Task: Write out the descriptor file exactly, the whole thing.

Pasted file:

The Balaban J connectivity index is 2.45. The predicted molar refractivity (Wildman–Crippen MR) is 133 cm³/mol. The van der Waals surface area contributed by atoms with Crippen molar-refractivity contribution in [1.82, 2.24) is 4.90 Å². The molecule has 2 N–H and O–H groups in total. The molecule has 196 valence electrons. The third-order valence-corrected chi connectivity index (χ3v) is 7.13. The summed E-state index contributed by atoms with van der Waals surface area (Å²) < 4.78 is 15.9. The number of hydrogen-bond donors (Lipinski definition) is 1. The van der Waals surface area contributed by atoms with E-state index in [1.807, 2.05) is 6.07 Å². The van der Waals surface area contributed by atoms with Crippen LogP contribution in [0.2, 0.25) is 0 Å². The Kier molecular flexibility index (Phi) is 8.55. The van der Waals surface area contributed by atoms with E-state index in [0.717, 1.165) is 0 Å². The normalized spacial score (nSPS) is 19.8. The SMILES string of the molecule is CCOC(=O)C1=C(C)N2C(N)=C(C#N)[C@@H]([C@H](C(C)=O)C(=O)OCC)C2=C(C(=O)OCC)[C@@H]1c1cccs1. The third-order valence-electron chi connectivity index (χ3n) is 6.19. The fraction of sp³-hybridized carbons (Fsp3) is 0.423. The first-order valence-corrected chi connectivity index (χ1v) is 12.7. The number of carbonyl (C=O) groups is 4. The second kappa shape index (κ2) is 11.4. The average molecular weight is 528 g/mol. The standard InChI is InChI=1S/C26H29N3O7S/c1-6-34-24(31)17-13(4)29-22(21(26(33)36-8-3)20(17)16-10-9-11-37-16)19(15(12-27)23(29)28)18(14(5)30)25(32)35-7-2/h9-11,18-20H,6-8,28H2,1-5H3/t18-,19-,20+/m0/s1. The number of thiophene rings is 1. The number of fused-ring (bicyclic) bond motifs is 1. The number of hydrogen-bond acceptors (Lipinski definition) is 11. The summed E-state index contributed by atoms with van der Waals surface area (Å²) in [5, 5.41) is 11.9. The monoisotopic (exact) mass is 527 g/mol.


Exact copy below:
The Balaban J connectivity index is 2.45. The predicted molar refractivity (Wildman–Crippen MR) is 133 cm³/mol. The van der Waals surface area contributed by atoms with Crippen molar-refractivity contribution in [1.82, 2.24) is 4.90 Å². The molecule has 2 N–H and O–H groups in total. The molecule has 196 valence electrons. The third-order valence-corrected chi connectivity index (χ3v) is 7.13. The summed E-state index contributed by atoms with van der Waals surface area (Å²) < 4.78 is 15.9. The number of hydrogen-bond donors (Lipinski definition) is 1. The van der Waals surface area contributed by atoms with E-state index in [1.807, 2.05) is 6.07 Å². The van der Waals surface area contributed by atoms with Crippen LogP contribution in [0.2, 0.25) is 0 Å². The Kier molecular flexibility index (Phi) is 8.55. The van der Waals surface area contributed by atoms with E-state index in [0.717, 1.165) is 0 Å². The normalized spacial score (nSPS) is 19.8. The SMILES string of the molecule is CCOC(=O)C1=C(C)N2C(N)=C(C#N)[C@@H]([C@H](C(C)=O)C(=O)OCC)C2=C(C(=O)OCC)[C@@H]1c1cccs1. The third-order valence-electron chi connectivity index (χ3n) is 6.19. The fraction of sp³-hybridized carbons (Fsp3) is 0.423. The first-order valence-corrected chi connectivity index (χ1v) is 12.7. The number of carbonyl (C=O) groups is 4. The second kappa shape index (κ2) is 11.4. The average molecular weight is 528 g/mol. The standard InChI is InChI=1S/C26H29N3O7S/c1-6-34-24(31)17-13(4)29-22(21(26(33)36-8-3)20(17)16-10-9-11-37-16)19(15(12-27)23(29)28)18(14(5)30)25(32)35-7-2/h9-11,18-20H,6-8,28H2,1-5H3/t18-,19-,20+/m0/s1. The number of thiophene rings is 1. The number of fused-ring (bicyclic) bond motifs is 1. The number of hydrogen-bond acceptors (Lipinski definition) is 11. The summed E-state index contributed by atoms with van der Waals surface area (Å²) in [5, 5.41) is 11.9. The monoisotopic (exact) mass is 527 g/mol.